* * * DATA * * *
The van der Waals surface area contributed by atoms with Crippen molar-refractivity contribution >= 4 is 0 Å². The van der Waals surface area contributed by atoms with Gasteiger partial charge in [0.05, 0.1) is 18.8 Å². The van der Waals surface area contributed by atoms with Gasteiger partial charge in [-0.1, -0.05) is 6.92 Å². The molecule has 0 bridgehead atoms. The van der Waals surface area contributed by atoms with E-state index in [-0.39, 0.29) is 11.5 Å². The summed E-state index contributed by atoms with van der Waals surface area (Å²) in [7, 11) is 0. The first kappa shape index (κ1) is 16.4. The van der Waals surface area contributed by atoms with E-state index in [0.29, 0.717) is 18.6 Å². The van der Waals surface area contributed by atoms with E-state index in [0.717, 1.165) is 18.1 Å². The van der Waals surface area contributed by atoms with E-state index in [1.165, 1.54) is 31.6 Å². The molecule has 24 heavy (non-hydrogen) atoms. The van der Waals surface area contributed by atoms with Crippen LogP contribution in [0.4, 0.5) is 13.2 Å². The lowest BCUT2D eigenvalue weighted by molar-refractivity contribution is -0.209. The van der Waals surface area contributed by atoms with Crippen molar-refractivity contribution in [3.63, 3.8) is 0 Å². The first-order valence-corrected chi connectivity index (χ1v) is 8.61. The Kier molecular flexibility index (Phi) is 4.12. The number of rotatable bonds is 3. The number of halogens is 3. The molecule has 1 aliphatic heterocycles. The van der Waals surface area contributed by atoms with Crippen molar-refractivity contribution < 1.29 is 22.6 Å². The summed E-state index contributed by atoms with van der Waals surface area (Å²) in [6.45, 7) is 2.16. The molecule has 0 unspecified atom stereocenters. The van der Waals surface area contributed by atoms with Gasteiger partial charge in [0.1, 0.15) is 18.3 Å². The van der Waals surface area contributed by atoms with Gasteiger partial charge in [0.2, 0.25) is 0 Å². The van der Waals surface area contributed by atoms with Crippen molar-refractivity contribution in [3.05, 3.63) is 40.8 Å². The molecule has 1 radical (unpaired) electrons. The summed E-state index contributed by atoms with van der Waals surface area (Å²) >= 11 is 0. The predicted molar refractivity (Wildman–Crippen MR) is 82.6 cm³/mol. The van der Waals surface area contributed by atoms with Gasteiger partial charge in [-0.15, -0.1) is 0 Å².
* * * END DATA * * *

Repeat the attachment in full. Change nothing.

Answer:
The van der Waals surface area contributed by atoms with Crippen molar-refractivity contribution >= 4 is 0 Å². The van der Waals surface area contributed by atoms with Gasteiger partial charge in [0.05, 0.1) is 18.8 Å². The van der Waals surface area contributed by atoms with Gasteiger partial charge in [-0.1, -0.05) is 6.92 Å². The molecule has 0 bridgehead atoms. The van der Waals surface area contributed by atoms with E-state index in [-0.39, 0.29) is 11.5 Å². The summed E-state index contributed by atoms with van der Waals surface area (Å²) in [7, 11) is 0. The first kappa shape index (κ1) is 16.4. The van der Waals surface area contributed by atoms with E-state index in [0.29, 0.717) is 18.6 Å². The van der Waals surface area contributed by atoms with E-state index in [0.717, 1.165) is 18.1 Å². The van der Waals surface area contributed by atoms with E-state index in [1.165, 1.54) is 31.6 Å². The molecule has 24 heavy (non-hydrogen) atoms. The van der Waals surface area contributed by atoms with Crippen LogP contribution in [0.4, 0.5) is 13.2 Å². The lowest BCUT2D eigenvalue weighted by molar-refractivity contribution is -0.209. The van der Waals surface area contributed by atoms with Crippen molar-refractivity contribution in [3.63, 3.8) is 0 Å². The first-order valence-corrected chi connectivity index (χ1v) is 8.61. The Kier molecular flexibility index (Phi) is 4.12. The number of rotatable bonds is 3. The number of halogens is 3. The molecule has 1 aliphatic heterocycles. The van der Waals surface area contributed by atoms with Crippen molar-refractivity contribution < 1.29 is 22.6 Å². The summed E-state index contributed by atoms with van der Waals surface area (Å²) in [6.45, 7) is 2.16. The molecule has 0 unspecified atom stereocenters. The van der Waals surface area contributed by atoms with Gasteiger partial charge in [0.1, 0.15) is 18.3 Å². The van der Waals surface area contributed by atoms with Gasteiger partial charge in [0.2, 0.25) is 0 Å². The van der Waals surface area contributed by atoms with Crippen molar-refractivity contribution in [3.05, 3.63) is 40.8 Å². The molecule has 1 radical (unpaired) electrons. The summed E-state index contributed by atoms with van der Waals surface area (Å²) >= 11 is 0. The predicted molar refractivity (Wildman–Crippen MR) is 82.6 cm³/mol. The van der Waals surface area contributed by atoms with Gasteiger partial charge in [-0.15, -0.1) is 0 Å².